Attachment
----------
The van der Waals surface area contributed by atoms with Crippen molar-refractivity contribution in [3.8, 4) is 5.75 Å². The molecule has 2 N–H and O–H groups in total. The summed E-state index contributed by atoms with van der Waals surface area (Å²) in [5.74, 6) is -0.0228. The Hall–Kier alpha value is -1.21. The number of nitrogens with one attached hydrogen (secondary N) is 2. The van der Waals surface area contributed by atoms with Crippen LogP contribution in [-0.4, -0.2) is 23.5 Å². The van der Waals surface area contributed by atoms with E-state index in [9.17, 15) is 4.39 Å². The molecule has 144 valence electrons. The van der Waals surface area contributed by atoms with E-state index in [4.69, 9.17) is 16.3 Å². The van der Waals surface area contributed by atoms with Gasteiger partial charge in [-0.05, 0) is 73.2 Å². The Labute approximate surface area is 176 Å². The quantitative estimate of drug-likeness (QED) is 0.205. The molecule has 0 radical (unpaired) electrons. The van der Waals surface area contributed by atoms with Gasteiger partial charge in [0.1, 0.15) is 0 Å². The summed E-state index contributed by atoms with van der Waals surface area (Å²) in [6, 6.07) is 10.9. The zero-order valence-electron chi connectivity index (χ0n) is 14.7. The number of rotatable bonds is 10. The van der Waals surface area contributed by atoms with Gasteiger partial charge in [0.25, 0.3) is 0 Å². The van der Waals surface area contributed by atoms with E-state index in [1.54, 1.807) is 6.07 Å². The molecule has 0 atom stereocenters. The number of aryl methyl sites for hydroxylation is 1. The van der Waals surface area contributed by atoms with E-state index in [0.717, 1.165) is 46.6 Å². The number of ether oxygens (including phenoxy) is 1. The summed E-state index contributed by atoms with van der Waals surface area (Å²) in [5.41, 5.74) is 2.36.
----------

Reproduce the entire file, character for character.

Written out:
The van der Waals surface area contributed by atoms with Crippen molar-refractivity contribution in [3.8, 4) is 5.75 Å². The molecule has 2 N–H and O–H groups in total. The summed E-state index contributed by atoms with van der Waals surface area (Å²) in [5.74, 6) is -0.0228. The Hall–Kier alpha value is -1.21. The number of nitrogens with one attached hydrogen (secondary N) is 2. The van der Waals surface area contributed by atoms with Crippen LogP contribution in [-0.4, -0.2) is 23.5 Å². The van der Waals surface area contributed by atoms with E-state index in [9.17, 15) is 4.39 Å². The molecule has 144 valence electrons. The van der Waals surface area contributed by atoms with E-state index in [4.69, 9.17) is 16.3 Å². The van der Waals surface area contributed by atoms with Gasteiger partial charge in [-0.05, 0) is 73.2 Å². The Labute approximate surface area is 176 Å². The quantitative estimate of drug-likeness (QED) is 0.205. The molecule has 0 radical (unpaired) electrons. The van der Waals surface area contributed by atoms with Gasteiger partial charge in [0.1, 0.15) is 0 Å². The summed E-state index contributed by atoms with van der Waals surface area (Å²) in [6, 6.07) is 10.9. The zero-order valence-electron chi connectivity index (χ0n) is 14.7. The number of rotatable bonds is 10. The van der Waals surface area contributed by atoms with Gasteiger partial charge in [0.25, 0.3) is 0 Å². The van der Waals surface area contributed by atoms with E-state index in [1.54, 1.807) is 6.07 Å². The molecule has 0 atom stereocenters. The number of aryl methyl sites for hydroxylation is 1. The van der Waals surface area contributed by atoms with E-state index in [0.717, 1.165) is 46.6 Å². The number of ether oxygens (including phenoxy) is 1. The summed E-state index contributed by atoms with van der Waals surface area (Å²) in [5.41, 5.74) is 2.36.